New activities to try this autumn
The warm days of summer may be gone, but autumn brings with it a host of opportunities to indulge your creativity and get inspired. Whether you’re keen to get more active by walking, or even climbing, or if you want to bring the season indoors with arts and crafts, we have plenty of ideas for new activities to try this autumn.
Activities to try this autumn
With golden light, red and orange leaves and crisp, frosty mornings arriving in autumn, it’s tempting to capture the moments in a photograph. There’s something truly relaxing about focusing on nothing but the landscape around you, and there are no limitations to people with mobility problems. All you need is a camera (there’s no need for anything pricey) and an open mind. Try exploring areas near to your home that have plenty of trees and potential wildlife. Birds are a fantastic subject to start with. Look out for murmurations of starlings in the morning and evening. For more tips and advice on getting into photography, take a look at the Disabled Photographers’ Society website.
Kayaking, abseiling and archery
When you rely on the assistance of a curved stairlift at home, it can be difficult to find the confidence to try a new physical activity. However at organisations such as The Calvert Trust, you can get support to try even the most adventurous of activities, including canoeing, climbing and abseiling. The trust, with centres in Exmoor, Kielder and the Lake District, specialises in offering challenging outdoor adventure holidays for people with disabilities and works to build confidence and provide support to everyone. Families, individuals or groups are welcome to try any activity. Take a look at their website for more information.
Pick your own produce
Broad beans, Brussels sprouts, apples, carrots and pumpkins are in abundance in autumn. While buying them in the supermarket to cook delicious, warming meals is absolutely fine, there’s a certain charm to picking the produce yourself. There are many pick your own (PYO) farms throughout the UK, offering visitors the opportunity to gather as many fruits and vegetables as they like. We caught up with the team at Craigie’s Farm Shop & Café near Edinburgh to find out more about their farm and PYO opportunities:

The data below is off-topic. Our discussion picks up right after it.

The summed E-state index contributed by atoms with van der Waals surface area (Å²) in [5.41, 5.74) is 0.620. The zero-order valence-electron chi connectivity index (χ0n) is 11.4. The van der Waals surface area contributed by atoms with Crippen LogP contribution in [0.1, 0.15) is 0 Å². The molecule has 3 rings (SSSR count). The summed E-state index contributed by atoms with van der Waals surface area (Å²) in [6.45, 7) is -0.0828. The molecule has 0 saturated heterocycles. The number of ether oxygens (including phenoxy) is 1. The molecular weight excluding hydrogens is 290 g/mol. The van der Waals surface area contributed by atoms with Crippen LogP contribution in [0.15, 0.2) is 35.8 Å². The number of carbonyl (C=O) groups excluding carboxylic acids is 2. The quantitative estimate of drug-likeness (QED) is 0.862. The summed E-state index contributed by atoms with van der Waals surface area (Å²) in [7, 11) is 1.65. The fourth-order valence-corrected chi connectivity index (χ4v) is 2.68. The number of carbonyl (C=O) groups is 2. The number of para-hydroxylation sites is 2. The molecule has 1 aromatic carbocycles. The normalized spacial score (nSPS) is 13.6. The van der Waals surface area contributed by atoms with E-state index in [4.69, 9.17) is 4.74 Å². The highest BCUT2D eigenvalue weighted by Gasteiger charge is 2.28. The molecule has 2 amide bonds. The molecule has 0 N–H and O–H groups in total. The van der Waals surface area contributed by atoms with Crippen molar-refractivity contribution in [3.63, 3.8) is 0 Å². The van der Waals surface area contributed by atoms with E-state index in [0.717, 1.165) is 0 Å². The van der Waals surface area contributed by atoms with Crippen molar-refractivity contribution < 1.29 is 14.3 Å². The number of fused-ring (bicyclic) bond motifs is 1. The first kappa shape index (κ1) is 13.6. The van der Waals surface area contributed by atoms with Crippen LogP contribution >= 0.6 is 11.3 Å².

“At Craigie’s Farm Shop Edinburgh, you can eat, shop, ‘pick your own’ and let the children play outside. Being the closest farm shop to Edinburgh, you can enjoy a little bit of rural life outside the big city.
“When you visit Craigie’s Farm you can enjoy the fruits of our labour as well as those of some of the finest local producers in Scotland. At Craigie’s we showcase everything that Scotland has to offer not only with the food in our café but also in our fantastic farm shop. But it’s not all about eating! Come and enjoy our outside space too.
“During the autumn we have a wide range of fruit and veg available within the shop but you can pick your own apples, sunflowers, pumpkins and strawberries (if you can find the remaining few ripe ones).”
Craigie’s is accessible to those using mobility aids such as wheelchairs, but they do advise calling ahead if there’s a party bigger than 5 requesting a table.
Another hugely popular farm is Garsons, the UK’s largest ‘pick your own’ farm. Located in Esher, Surrey, the farm has a huge range of produce on offer, including beetroot, carrots, marrows, spinach, red cabbage and squash. Ben Thompson, director at Garsons, told us what makes picking your own produce a perfect autumn activity:
“When visiting a pick your own farm such as Garsons in Escher, it’s not just about selecting the finest ripe fruit and vegetables, but also about learning where fresh produce comes from, the seasons and the various varieties. All of which makes for a very enjoyable day, and one that we hope customers return again to experience.”